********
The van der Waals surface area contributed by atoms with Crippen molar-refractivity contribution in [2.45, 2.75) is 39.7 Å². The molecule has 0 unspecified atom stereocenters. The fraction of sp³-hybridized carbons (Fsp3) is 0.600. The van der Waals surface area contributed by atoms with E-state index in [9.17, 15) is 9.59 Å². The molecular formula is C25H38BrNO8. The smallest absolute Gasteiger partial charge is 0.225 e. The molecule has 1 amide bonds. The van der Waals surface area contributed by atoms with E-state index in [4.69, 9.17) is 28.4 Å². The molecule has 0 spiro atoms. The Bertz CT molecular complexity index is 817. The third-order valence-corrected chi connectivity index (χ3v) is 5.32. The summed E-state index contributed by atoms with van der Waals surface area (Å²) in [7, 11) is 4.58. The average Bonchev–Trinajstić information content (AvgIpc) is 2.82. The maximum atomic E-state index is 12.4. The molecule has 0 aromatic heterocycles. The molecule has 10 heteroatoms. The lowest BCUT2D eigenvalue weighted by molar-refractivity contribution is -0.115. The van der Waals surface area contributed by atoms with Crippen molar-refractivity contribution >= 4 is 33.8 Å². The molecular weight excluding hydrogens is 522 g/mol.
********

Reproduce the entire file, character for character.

The van der Waals surface area contributed by atoms with Crippen molar-refractivity contribution in [2.45, 2.75) is 39.7 Å². The molecule has 0 unspecified atom stereocenters. The fraction of sp³-hybridized carbons (Fsp3) is 0.600. The van der Waals surface area contributed by atoms with E-state index in [9.17, 15) is 9.59 Å². The molecular formula is C25H38BrNO8. The smallest absolute Gasteiger partial charge is 0.225 e. The molecule has 1 amide bonds. The van der Waals surface area contributed by atoms with E-state index in [4.69, 9.17) is 28.4 Å². The molecule has 0 spiro atoms. The Bertz CT molecular complexity index is 817. The third-order valence-corrected chi connectivity index (χ3v) is 5.32. The summed E-state index contributed by atoms with van der Waals surface area (Å²) in [7, 11) is 4.58. The average Bonchev–Trinajstić information content (AvgIpc) is 2.82. The maximum atomic E-state index is 12.4. The molecule has 0 aromatic heterocycles. The molecule has 10 heteroatoms. The lowest BCUT2D eigenvalue weighted by molar-refractivity contribution is -0.115. The van der Waals surface area contributed by atoms with Crippen molar-refractivity contribution >= 4 is 33.8 Å². The molecular weight excluding hydrogens is 522 g/mol.